digitalmars.D - datetime review part 2
- Jonathan M Davis (66/66) Oct 17 2010 As some of you know, I've been working on a datetime module for possible...
As some of you know, I've been working on a datetime module for possible inclusion in Phobos, and I posted the initial code for review on the Phobos list about a week ago. I have updated the code per the suggestions in that thread. Andrei requested that I move the review to the main D list, so I'm posting my code here this time around. The code and html documentation can be found in this compressed tar file here: http://is.gd/g6em1 It is intended to replace std.date and the nascent std.datetime. The code currently in std.datetime has already been integrated into my code. My datetime module is modeled after Boost's date/time API but does not use any of its code. I've attempted to D-ify it in various ways (including making it use ranges instead of iterators), but the API is still fairly close to Boost's. One of the big differences from Boost is that I removed the special time points (posifitive infinity, negative infinity, and invalid), since they complicated the code considerably and didn't help at all with infinite ranges, since infinite ranges must be known to be infinite at compile time whereas Boost determines infinity based on the end points (which are only known at runtime). I also made it so the the interval and duration types are generic, so you don't have to deal with different types of intervals and durations depending on the type of the time point. The major time point types are Date, TimeOfDay, DateTime, and SysTime. Date, TimeOfDay, and DateTime are optimized for calendar-based operations and have no concept of time zone, whereas SysTime is used for the system time and does have a time zone but is not optimized for calendar-based operations. SysTime holds the time in hecto-nanoseconds (100 ns) from midnight, January 1st 1 A.D. UTC which avoids all conversion errors due to DST (conversions to the time zone for the SysTime is done in the getters). All date types use the Proleptic Gregorian Calendar (so they use the Gregorian leap year calculations for their whole length) and use year 0 for 1 B.C. as per ISO 8601. Unlike Boost, they cover from tens-of-thousands of years B.C. to tens-of-thousands of years A.D. (the exact range depending on the type) instead of just some subset of A.D. dates. When using SysTime, you can ignore time zones if you wish (in most places, LocalTime is used if no TimeZone object is given), but you can also specificy which time zone to use. LocalTime implements local time, UTC implements UTC, SimpleTimeZone allows you to construct a time zone with an offset from UTC but no DST, and PosixTimeZone and WindowsTimeZone allow you to select arbitrary time zones on posix and windows systems respectively (you can also use PosixTimeZone on Windows if you provide the time zone database files). Unlike my first submission, PosixTimeZone is now complete, but WindowsTimeZone is still just stubbed out. Durations have been simplified since my previous submission. There are now only two duration types: Duration and TickDuration (TickDuration being used by SHOO's stopwatch code and internally for getting the time, whereas Duration is used pretty much everywhere else). You can no longer have durations of months or years due to the issue of converting between months and smaller units (because months and years have a variable number of days). Rather, functions have been provided on the various types for handling months and years directly. There are interval types (Interval, PosInfInterval, and NegInfInterval) for dealing with intervals (including positively and negatively infinite intervals) as well as corresponding range types. Ranges are constructed from an interval and range-generating function which generates each successive time point in a range (IRange and Interval's fwdRange() are good places to look for more details an that), so they are extremely flexible. I have included a text file, changes.txt, which contains a list of the majority of changes that I've made since I last posted my code, so if you looked at the first round of code, it should give you a good idea of what has been changed. The source files are in Src, and the html doc files are in Doc. I attempted to make the doc files look more like Phobos this time around, so I used a slight variation on std.ddoc (so that it looked for the css files in the same directory), and have included the css files with them, so they should be much easier to read (though honestly, the link list at the top of the page is horrible for this module, since it makes no attempt to split out module functions from struct or class functions, and many of the struct and class functions have the same name and yet only one of them gets listed). Hopefully the documentation is enough to properly understand the module, and of course, the source is there to examine as well. So, review away. - Jonathan M Davis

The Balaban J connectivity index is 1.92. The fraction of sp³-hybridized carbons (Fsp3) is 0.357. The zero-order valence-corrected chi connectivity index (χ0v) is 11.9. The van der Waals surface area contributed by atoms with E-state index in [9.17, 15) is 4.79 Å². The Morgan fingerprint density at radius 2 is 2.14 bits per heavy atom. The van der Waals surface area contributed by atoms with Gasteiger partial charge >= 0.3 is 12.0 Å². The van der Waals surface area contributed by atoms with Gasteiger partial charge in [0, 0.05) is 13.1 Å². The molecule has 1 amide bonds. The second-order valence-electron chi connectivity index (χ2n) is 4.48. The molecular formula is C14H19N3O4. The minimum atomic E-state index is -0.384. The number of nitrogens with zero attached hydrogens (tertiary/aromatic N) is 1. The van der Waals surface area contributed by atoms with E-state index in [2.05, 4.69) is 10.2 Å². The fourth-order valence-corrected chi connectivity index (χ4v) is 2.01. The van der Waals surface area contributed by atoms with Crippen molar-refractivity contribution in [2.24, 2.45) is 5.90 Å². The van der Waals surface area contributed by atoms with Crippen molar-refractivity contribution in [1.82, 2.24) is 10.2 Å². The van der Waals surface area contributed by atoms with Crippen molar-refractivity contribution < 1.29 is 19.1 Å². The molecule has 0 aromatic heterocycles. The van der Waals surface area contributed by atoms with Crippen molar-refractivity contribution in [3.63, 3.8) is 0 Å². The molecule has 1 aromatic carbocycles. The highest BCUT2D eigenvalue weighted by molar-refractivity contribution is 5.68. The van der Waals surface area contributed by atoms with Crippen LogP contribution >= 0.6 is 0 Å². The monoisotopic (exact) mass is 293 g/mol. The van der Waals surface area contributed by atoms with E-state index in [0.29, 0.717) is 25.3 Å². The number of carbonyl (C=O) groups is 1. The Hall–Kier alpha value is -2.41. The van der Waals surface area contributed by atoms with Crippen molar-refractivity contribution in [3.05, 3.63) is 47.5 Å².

Oct 17 2010